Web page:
The Art of the Caravan
Every Tuesday, from 11 a.m. to 2 p.m., is “caravan” in Los Angeles, during which about 500 to 600 houses open their doors for real estate agents to come preview and determine whether any would be right to show their clients. During this three-hour window, an incredible mix of estates, condos, fixers, specs, rentals, income properties and raw land — from Malibu to Santa Monica, from Brentwood to Beverly Hills, in and above the Sunset Strip, down by the Grove and over to Los Feliz and downtown LA — can be visited.
The most important three-hour window of the week
To me, caravan is the most important three hours of the week. Unfortunately, too many agents look at it as just an opportunity to see the few things that might be of interest to their buyer client(s). I look at caravan differently; it’s a chance to get to know the market. Very often, properties I see on caravan serve as “comps” for a future listing or a buy. From time to time, I come across an inspired design idea. Homes for which I have no buyer can often inspire me to reach out to my “sphere of influence” and find a buyer. And it’s always helpful to see the house that goes into escrow in the first week with 14 offers.
As they say, “knowledge is power.” Caravan is crammed full of information; information that agents need to absorb, process and utilize. I’m always amazed when an agent tells me that they are doing something not time-sensitive during caravan, instead of going out, seeing the product and getting their fingers on the pulse of the market.
To make my three-hour window as productive as possible, I take a fair amount of time to plan my attack. The night before caravan, I go on to our MLS and search what’s open the following day. I also read through the paper edition of what’s open and see if something was advertised as open in the paper edition, but not online. I then plot the properties linearly across town (usually, I will start in Malibu or the Palisades and make my way toward downtown). By plotting this way, I save time figuring out which house I’m going to next or the most expedient way to do so.
I nearly always have more properties on my list than I can possibly make. This can serve two purposes: it inspires me to keep going and, when I’m nearing the final hour or so, I can determine if I want to push for that jewel across town or, instead, pick up the four that are clustered together closer by.
I always try to be at my first house 15 minutes before the start of caravan; I am often helping the listing agent turn on lights and plant flags, and, in return, I get one house under my belt before the three-hour window even starts! On a good day, I see 17-18 properties during caravan. My personal best is 23 (twice). If caravan were an Olympic sport, I think I might be the world (or at least LA) record holder.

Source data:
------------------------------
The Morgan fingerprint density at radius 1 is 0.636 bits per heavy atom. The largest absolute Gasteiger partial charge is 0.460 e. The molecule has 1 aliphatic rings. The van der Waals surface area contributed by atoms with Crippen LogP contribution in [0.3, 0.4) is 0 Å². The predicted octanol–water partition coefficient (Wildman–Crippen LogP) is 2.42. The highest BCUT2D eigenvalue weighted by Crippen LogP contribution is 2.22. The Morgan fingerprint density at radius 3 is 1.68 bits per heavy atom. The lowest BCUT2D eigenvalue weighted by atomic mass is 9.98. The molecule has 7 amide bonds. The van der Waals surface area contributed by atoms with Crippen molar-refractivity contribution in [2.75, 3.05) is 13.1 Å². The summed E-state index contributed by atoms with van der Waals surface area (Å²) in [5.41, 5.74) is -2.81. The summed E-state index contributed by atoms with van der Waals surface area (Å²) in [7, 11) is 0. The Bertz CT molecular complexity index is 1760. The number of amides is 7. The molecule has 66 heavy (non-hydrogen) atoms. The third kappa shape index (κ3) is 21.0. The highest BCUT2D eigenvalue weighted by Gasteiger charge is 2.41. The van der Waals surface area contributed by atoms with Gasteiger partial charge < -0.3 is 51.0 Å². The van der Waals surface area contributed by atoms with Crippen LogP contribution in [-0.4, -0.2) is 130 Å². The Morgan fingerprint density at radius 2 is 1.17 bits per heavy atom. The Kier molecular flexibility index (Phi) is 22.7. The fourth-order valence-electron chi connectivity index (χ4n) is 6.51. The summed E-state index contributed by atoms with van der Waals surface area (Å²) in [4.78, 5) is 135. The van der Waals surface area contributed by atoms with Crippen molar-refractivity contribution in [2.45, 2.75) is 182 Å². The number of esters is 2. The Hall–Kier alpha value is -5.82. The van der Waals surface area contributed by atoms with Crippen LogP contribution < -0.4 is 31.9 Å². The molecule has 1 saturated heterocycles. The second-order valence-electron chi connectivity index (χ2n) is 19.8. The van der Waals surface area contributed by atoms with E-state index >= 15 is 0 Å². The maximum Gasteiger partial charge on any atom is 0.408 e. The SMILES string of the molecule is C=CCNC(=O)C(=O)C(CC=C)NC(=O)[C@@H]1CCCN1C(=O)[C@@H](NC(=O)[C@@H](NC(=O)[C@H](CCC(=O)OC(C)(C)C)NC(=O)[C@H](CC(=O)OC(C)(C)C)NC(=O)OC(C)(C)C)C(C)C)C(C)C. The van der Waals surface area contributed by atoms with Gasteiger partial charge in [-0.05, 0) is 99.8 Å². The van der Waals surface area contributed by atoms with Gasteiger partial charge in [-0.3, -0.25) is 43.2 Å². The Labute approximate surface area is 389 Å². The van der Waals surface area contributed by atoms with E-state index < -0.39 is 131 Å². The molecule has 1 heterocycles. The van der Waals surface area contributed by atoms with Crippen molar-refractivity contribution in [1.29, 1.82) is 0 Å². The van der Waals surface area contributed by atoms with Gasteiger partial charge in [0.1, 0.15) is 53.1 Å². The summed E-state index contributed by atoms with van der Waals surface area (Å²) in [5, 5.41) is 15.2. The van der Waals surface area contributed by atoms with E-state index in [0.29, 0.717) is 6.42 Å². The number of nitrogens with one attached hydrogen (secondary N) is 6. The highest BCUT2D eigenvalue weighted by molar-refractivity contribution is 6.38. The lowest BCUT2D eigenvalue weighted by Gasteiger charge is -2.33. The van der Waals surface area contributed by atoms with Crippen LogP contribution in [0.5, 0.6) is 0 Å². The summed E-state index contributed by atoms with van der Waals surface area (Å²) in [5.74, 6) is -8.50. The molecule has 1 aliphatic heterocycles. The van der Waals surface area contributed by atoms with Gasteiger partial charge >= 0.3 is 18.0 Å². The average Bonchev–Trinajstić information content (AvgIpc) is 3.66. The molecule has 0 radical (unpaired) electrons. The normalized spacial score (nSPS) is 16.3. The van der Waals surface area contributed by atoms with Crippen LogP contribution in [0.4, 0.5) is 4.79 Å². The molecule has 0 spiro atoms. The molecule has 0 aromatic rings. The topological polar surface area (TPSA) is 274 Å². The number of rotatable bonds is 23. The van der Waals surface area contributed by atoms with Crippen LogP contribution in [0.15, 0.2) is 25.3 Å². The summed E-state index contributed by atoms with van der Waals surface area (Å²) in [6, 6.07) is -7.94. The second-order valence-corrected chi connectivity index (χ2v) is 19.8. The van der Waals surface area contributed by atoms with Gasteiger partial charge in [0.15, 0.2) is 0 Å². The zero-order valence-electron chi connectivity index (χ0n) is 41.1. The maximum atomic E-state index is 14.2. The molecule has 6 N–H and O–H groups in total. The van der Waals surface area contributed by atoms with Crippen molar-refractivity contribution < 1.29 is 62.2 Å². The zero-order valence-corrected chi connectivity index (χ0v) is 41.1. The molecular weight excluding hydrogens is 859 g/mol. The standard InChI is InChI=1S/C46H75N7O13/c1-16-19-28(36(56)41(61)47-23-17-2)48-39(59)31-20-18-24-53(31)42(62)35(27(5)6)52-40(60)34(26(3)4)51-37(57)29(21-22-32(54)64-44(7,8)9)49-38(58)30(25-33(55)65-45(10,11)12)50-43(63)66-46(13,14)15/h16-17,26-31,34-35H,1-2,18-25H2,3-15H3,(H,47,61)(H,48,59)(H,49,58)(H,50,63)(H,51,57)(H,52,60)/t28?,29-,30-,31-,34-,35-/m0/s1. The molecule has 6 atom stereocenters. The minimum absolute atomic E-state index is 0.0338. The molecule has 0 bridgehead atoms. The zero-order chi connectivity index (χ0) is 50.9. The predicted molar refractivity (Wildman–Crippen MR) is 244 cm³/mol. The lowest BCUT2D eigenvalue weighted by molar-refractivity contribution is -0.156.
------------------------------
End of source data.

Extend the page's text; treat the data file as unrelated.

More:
Too many times, I’ve been in post-caravan office meetings where someone will mention a property they considered “terrible.” Usually, however, it isn’t the property that is terrible; it’s the price. Unfortunately, the agent assessed the property through the “lens” of the price, found a disconnect between appropriate and current pricing, realized that he or she couldn’t sell it for that price and, consequently, deemed the property “terrible.” Nine months later, when the property is re-listed with another agent, at a greatly reduced price, the “hating” agent gets a call from a client who says: “Hey, have you seen X property, and what do you think about it?” The agent, who by now has seen possibly hundreds of homes since, has a hazy memory of X property and can only recall that it was “terrible.”
To avoid this, I try to challenge myself when I go see properties. While walking through, I guess as to the living and lot square footages, and I think about what I would have priced it at. Doing so hones my skills as an agent, and it gets me to think more critically about a home: What do I like about it? What do I not like about it? Do I think it is well priced?
An opportunity for information and relationships
Caravan is also a great opportunity to “return a phone call” when you run into someone or to learn about an upcoming listing or a new “pocket.” Take a moment to gather information and to develop, maintain and nurture relationships. In this vein, because I see so many properties, and because I am independently evaluating them, I am constantly being called on by other agents to help them price their upcoming listings. This often affords me an early opportunity to see a property (allowing me to slot in an alternative one on caravan!) and allows me to further a relationship with a fellow real estate agent (something we all need to do more).
Note: The views and opinions expressed in this article are those of the author and do not necessarily reflect the opinion or position of Zillow.